Where land is purchased for and dedicated to a certain species or group of species, one would expect management of that land to be managed for that species. Is that always the case?

Take, for example, land purchased with Federal or State Duck Stamp money. Duck stamp funds are raised by our government agencies specifically to purchase habitat for migratory waterfowl. Hunters purchase these stamps with hopes that there will always be waterfowl to hunt.

California has a long list of threatened, endangered and special-concern plants and animals. What is the ultimate “trump” species? Can habitat for a threatened species displace waterfowl habitat on dedicated land?

garter snake on log

Sometimes habitat is designed by the forces of nature. Other times man redesigns land to favor one species or another.

Habitat can be converted by applying water. Timing of the water application is crucial. When water floods fields in winter and is left to dry during the spring, the habitat favors migratory birds. When farmers use water to irrigate, farming can create food for many species including waterfowl.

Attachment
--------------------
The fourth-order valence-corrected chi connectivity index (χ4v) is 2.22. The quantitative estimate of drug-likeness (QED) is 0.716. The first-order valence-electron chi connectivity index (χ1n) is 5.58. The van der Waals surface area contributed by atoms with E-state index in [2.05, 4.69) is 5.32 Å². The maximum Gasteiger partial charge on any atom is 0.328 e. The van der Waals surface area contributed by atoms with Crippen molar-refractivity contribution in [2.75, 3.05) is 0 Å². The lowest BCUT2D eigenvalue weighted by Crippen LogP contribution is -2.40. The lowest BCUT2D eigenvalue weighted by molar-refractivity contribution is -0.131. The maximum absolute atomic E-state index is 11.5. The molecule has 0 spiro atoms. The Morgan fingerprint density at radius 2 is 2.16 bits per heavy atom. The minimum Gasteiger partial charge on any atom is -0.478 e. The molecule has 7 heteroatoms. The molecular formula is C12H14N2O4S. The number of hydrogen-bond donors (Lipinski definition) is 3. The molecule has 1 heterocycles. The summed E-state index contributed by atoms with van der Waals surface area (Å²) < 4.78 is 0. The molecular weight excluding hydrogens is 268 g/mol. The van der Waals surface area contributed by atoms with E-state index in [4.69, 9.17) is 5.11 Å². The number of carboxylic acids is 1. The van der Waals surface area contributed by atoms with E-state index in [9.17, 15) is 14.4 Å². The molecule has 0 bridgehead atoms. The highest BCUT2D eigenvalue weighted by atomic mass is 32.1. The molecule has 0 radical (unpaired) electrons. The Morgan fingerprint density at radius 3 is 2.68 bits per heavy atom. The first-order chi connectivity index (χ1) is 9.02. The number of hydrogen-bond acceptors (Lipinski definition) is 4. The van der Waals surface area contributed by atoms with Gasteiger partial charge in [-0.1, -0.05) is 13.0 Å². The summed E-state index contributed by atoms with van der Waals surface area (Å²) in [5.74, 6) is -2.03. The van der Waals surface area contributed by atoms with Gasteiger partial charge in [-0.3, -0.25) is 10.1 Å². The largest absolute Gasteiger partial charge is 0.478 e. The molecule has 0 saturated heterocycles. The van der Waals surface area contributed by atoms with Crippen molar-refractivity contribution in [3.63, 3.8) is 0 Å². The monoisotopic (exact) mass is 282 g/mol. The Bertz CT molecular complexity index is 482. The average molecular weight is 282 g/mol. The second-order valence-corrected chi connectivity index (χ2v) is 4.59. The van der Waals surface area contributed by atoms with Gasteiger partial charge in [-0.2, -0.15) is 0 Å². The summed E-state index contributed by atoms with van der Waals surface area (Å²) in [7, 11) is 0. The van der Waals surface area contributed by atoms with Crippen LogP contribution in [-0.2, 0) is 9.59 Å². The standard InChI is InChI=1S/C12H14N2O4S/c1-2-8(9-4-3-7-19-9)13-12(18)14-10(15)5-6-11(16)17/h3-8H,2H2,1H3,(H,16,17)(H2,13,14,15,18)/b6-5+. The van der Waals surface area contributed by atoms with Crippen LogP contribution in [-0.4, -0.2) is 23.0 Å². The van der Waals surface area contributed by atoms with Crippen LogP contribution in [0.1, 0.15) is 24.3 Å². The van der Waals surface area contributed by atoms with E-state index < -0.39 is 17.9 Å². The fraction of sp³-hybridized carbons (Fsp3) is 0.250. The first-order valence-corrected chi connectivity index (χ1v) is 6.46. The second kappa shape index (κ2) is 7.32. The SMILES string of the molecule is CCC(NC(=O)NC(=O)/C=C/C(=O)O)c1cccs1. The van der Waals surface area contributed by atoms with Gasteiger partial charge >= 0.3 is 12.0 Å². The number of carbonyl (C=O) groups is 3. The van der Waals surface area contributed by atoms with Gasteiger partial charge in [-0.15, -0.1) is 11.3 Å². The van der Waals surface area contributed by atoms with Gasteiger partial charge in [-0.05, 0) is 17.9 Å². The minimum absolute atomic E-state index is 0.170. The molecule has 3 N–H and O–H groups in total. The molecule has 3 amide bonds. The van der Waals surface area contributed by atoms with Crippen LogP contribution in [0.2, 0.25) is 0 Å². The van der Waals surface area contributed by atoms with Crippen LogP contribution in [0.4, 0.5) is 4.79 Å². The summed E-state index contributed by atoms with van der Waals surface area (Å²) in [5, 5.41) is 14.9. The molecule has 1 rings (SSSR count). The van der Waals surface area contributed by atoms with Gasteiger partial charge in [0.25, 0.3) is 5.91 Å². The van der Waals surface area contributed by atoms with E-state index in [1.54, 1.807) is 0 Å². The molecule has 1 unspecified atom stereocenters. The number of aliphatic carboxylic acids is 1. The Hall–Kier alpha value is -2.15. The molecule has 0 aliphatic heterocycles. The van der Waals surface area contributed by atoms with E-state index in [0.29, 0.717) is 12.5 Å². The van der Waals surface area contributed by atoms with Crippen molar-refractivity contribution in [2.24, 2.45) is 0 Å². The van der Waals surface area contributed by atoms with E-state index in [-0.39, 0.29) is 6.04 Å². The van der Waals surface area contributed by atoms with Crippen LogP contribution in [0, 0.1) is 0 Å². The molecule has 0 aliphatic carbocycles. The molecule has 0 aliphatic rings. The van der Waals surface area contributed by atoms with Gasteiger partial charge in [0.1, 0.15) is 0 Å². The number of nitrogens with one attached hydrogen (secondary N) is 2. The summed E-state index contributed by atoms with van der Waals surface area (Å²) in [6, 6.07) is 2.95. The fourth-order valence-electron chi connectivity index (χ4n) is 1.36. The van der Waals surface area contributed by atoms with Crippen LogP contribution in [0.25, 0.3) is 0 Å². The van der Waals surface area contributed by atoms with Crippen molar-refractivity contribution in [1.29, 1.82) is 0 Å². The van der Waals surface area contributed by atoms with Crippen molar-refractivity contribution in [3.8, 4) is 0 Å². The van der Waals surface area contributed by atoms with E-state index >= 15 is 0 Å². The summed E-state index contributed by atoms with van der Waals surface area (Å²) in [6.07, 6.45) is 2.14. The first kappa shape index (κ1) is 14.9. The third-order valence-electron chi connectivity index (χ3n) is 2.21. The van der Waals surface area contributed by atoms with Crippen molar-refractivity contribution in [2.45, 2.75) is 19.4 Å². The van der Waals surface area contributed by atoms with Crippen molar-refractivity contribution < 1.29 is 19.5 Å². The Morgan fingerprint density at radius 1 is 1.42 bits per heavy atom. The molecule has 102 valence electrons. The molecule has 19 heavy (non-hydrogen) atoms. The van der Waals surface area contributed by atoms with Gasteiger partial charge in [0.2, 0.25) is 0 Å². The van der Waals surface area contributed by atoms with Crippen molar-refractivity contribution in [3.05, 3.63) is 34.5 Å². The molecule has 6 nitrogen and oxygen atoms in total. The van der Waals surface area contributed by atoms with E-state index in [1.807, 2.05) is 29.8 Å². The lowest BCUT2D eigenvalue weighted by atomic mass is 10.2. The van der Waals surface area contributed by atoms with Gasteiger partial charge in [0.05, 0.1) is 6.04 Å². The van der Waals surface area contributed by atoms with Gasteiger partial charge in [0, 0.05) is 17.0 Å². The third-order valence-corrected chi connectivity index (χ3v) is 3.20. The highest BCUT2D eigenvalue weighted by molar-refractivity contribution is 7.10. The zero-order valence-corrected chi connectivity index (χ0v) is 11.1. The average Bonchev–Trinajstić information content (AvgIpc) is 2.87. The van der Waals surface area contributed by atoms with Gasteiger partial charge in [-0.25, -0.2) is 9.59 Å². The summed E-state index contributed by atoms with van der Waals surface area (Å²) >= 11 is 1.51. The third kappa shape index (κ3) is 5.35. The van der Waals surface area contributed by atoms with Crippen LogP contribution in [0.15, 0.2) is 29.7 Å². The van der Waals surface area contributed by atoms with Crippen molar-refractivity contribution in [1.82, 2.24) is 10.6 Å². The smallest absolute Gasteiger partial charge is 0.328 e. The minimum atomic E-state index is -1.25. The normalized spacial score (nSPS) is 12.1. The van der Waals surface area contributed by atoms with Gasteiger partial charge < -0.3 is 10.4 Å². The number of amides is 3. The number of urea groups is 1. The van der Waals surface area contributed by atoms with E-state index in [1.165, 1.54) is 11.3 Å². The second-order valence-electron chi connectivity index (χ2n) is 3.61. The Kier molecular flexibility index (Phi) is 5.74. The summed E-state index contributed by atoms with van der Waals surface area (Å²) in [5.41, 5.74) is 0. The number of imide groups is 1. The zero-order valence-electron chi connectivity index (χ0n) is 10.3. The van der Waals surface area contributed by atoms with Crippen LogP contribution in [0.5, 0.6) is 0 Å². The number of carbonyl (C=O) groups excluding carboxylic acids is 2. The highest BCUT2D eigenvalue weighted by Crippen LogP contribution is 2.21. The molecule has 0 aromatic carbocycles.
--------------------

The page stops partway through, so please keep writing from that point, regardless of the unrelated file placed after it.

When land is flooded and water covers the land during spring and/or summer, it is beneficial for numerous species and sometimes waterfowl can nest there, but usually not.

When land is permanently flooded, it favors primarily fish species but there is little food to attract waterfowl, especially dabbling ducks.

We must not kid ourselves about permanent marsh. It may attract golf course Canada geese, but it is not important to migratory waterfowl.

It would be nice to think that conservation always benefits all things, but it’s not that simple.

Why a Habitat Committee to Oversee Public Hunting Areas?

IMG_3909 Sunrise from Blind 2bWetland management is a combination of science and art. A habitat committee should be run by an individual with many  years of experience in wetland development and maintenance.  A year or two of experience is nice, but marsh environments are dynamic. Weather is one of the major contributors to how a marsh grows and weather changes are dramatic and inevitable.